What’s particularly angering is that cover-ups are still occurring after 2002, when the U.S. Church went through its greatest scandal.  They were supposed to know better, and yet they went back on their word.

Most of the abuse happened between the 1960s and 1980s.  Thankfully, things have gotten better because of improved policies and practice: In the last two years, 0.005% of the clergy in the U.S. have had a substantiated abuse claim against them. (It may be a much bigger number in places like Honduras and Chile right now, but the situation in the U.S. has improved) .

Yet, despite improvement, massive problems remain: Why didn’t anyone listen to the complaints against McCarrick?  Why were there settlements with victims where they signed a non-disclosure statement?—that’s a cover-upWhy are the bishops and the Vatican still trying to downplay the problems, giving “bureaucratic, carefully worded, evasive statements”?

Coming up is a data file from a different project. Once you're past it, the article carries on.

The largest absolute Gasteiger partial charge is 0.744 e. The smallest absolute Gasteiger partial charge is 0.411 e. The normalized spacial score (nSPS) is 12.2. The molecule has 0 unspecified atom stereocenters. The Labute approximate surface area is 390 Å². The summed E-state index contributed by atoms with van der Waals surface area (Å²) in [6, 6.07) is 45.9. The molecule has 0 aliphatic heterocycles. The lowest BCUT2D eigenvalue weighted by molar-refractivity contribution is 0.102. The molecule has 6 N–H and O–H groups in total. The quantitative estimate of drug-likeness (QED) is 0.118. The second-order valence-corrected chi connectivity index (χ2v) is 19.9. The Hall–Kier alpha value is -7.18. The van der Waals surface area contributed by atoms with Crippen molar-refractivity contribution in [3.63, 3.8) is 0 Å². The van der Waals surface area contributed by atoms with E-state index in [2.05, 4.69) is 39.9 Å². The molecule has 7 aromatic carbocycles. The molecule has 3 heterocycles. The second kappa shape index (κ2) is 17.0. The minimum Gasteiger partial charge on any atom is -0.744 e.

Jesus today speaks through St. James, in the second reading, “Be doers of the word, and not merely hearers who deceive themselves.  Religion that is pure and undefiled before God, the Father, is this: to care for orphans and widows in their distress, and to keep oneself unstained by the world” (Jas 1:22,27).  This letter was written to Christians in the first century, and St. James was reminding them how to be Christians, that: 1) they need to act on what God says, not just hear it; 2) they need to take care of the most vulnerable; and 3) they should not be worldly.  God wants us to have a pure religion, but we’ve defiled it, and the hierarchy today has failed in those three areas.